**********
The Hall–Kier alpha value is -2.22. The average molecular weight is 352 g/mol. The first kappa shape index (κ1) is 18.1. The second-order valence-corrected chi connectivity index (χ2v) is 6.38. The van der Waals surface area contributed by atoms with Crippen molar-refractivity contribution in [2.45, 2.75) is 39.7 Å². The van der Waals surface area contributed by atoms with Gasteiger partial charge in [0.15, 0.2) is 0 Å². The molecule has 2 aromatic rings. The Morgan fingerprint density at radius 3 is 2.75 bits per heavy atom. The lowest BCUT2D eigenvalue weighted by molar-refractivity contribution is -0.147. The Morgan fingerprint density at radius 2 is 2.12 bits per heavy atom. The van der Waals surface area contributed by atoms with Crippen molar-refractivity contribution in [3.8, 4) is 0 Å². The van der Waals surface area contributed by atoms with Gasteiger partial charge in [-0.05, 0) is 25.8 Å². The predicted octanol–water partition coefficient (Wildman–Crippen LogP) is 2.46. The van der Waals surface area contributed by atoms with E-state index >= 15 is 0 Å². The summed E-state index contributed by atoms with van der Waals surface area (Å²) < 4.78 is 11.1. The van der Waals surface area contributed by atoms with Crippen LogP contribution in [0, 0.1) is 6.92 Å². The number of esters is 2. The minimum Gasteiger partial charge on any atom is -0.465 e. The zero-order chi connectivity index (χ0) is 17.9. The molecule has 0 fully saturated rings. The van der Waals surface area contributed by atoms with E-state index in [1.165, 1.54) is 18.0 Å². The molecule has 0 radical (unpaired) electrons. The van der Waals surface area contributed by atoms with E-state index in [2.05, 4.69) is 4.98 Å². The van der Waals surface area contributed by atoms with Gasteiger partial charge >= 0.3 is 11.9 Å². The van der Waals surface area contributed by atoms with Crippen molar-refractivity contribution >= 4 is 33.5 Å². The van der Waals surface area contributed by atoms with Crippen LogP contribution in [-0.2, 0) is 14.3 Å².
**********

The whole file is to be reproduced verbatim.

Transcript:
The Hall–Kier alpha value is -2.22. The average molecular weight is 352 g/mol. The first kappa shape index (κ1) is 18.1. The second-order valence-corrected chi connectivity index (χ2v) is 6.38. The van der Waals surface area contributed by atoms with Crippen molar-refractivity contribution in [2.45, 2.75) is 39.7 Å². The van der Waals surface area contributed by atoms with Gasteiger partial charge in [0.15, 0.2) is 0 Å². The molecule has 2 aromatic rings. The Morgan fingerprint density at radius 3 is 2.75 bits per heavy atom. The lowest BCUT2D eigenvalue weighted by molar-refractivity contribution is -0.147. The Morgan fingerprint density at radius 2 is 2.12 bits per heavy atom. The van der Waals surface area contributed by atoms with Crippen molar-refractivity contribution in [3.8, 4) is 0 Å². The van der Waals surface area contributed by atoms with Gasteiger partial charge in [-0.05, 0) is 25.8 Å². The predicted octanol–water partition coefficient (Wildman–Crippen LogP) is 2.46. The van der Waals surface area contributed by atoms with E-state index >= 15 is 0 Å². The summed E-state index contributed by atoms with van der Waals surface area (Å²) < 4.78 is 11.1. The van der Waals surface area contributed by atoms with Crippen LogP contribution in [0, 0.1) is 6.92 Å². The number of esters is 2. The minimum Gasteiger partial charge on any atom is -0.465 e. The zero-order chi connectivity index (χ0) is 17.9. The molecule has 0 fully saturated rings. The van der Waals surface area contributed by atoms with E-state index in [1.165, 1.54) is 18.0 Å². The molecule has 0 radical (unpaired) electrons. The van der Waals surface area contributed by atoms with E-state index in [2.05, 4.69) is 4.98 Å². The van der Waals surface area contributed by atoms with Gasteiger partial charge >= 0.3 is 11.9 Å². The van der Waals surface area contributed by atoms with Crippen molar-refractivity contribution >= 4 is 33.5 Å². The van der Waals surface area contributed by atoms with Crippen LogP contribution in [-0.2, 0) is 14.3 Å².